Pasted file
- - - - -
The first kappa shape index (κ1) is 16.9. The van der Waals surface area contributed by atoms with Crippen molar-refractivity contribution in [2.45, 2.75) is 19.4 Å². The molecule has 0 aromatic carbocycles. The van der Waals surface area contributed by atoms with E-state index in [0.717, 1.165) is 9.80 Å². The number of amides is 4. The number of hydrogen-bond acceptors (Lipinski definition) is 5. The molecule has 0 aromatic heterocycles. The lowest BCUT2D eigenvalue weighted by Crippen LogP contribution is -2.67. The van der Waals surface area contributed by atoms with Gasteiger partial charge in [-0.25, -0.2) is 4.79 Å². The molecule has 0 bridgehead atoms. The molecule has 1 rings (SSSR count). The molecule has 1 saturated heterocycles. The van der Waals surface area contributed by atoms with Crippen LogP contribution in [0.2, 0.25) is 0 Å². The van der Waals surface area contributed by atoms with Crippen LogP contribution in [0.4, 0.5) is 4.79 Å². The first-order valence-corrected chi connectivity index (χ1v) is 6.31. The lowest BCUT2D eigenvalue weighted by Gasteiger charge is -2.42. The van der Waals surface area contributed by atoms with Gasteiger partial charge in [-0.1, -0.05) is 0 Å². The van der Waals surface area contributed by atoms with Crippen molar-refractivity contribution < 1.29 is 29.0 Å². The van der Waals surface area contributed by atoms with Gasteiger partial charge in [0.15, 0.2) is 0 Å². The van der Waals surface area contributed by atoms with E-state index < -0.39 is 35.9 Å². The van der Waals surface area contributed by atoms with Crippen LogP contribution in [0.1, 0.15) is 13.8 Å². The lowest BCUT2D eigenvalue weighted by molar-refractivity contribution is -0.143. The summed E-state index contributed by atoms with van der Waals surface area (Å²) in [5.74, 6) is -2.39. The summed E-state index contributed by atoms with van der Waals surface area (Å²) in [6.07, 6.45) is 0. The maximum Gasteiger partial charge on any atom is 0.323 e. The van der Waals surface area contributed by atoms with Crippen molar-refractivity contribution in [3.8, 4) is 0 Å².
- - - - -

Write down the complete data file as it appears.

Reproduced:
The first kappa shape index (κ1) is 16.9. The van der Waals surface area contributed by atoms with Crippen molar-refractivity contribution in [2.45, 2.75) is 19.4 Å². The molecule has 0 aromatic carbocycles. The van der Waals surface area contributed by atoms with E-state index in [0.717, 1.165) is 9.80 Å². The number of amides is 4. The number of hydrogen-bond acceptors (Lipinski definition) is 5. The molecule has 0 aromatic heterocycles. The lowest BCUT2D eigenvalue weighted by Crippen LogP contribution is -2.67. The van der Waals surface area contributed by atoms with Gasteiger partial charge in [-0.25, -0.2) is 4.79 Å². The molecule has 0 bridgehead atoms. The molecule has 1 rings (SSSR count). The molecule has 1 saturated heterocycles. The van der Waals surface area contributed by atoms with Crippen LogP contribution in [0.2, 0.25) is 0 Å². The van der Waals surface area contributed by atoms with Crippen LogP contribution in [0.4, 0.5) is 4.79 Å². The first-order valence-corrected chi connectivity index (χ1v) is 6.31. The lowest BCUT2D eigenvalue weighted by Gasteiger charge is -2.42. The van der Waals surface area contributed by atoms with Gasteiger partial charge in [-0.1, -0.05) is 0 Å². The van der Waals surface area contributed by atoms with Crippen molar-refractivity contribution < 1.29 is 29.0 Å². The van der Waals surface area contributed by atoms with Gasteiger partial charge in [0.15, 0.2) is 0 Å². The van der Waals surface area contributed by atoms with E-state index < -0.39 is 35.9 Å². The van der Waals surface area contributed by atoms with Crippen LogP contribution in [0.1, 0.15) is 13.8 Å². The lowest BCUT2D eigenvalue weighted by molar-refractivity contribution is -0.143. The summed E-state index contributed by atoms with van der Waals surface area (Å²) in [5.74, 6) is -2.39. The summed E-state index contributed by atoms with van der Waals surface area (Å²) in [6.07, 6.45) is 0. The maximum Gasteiger partial charge on any atom is 0.323 e. The van der Waals surface area contributed by atoms with Crippen molar-refractivity contribution in [3.8, 4) is 0 Å².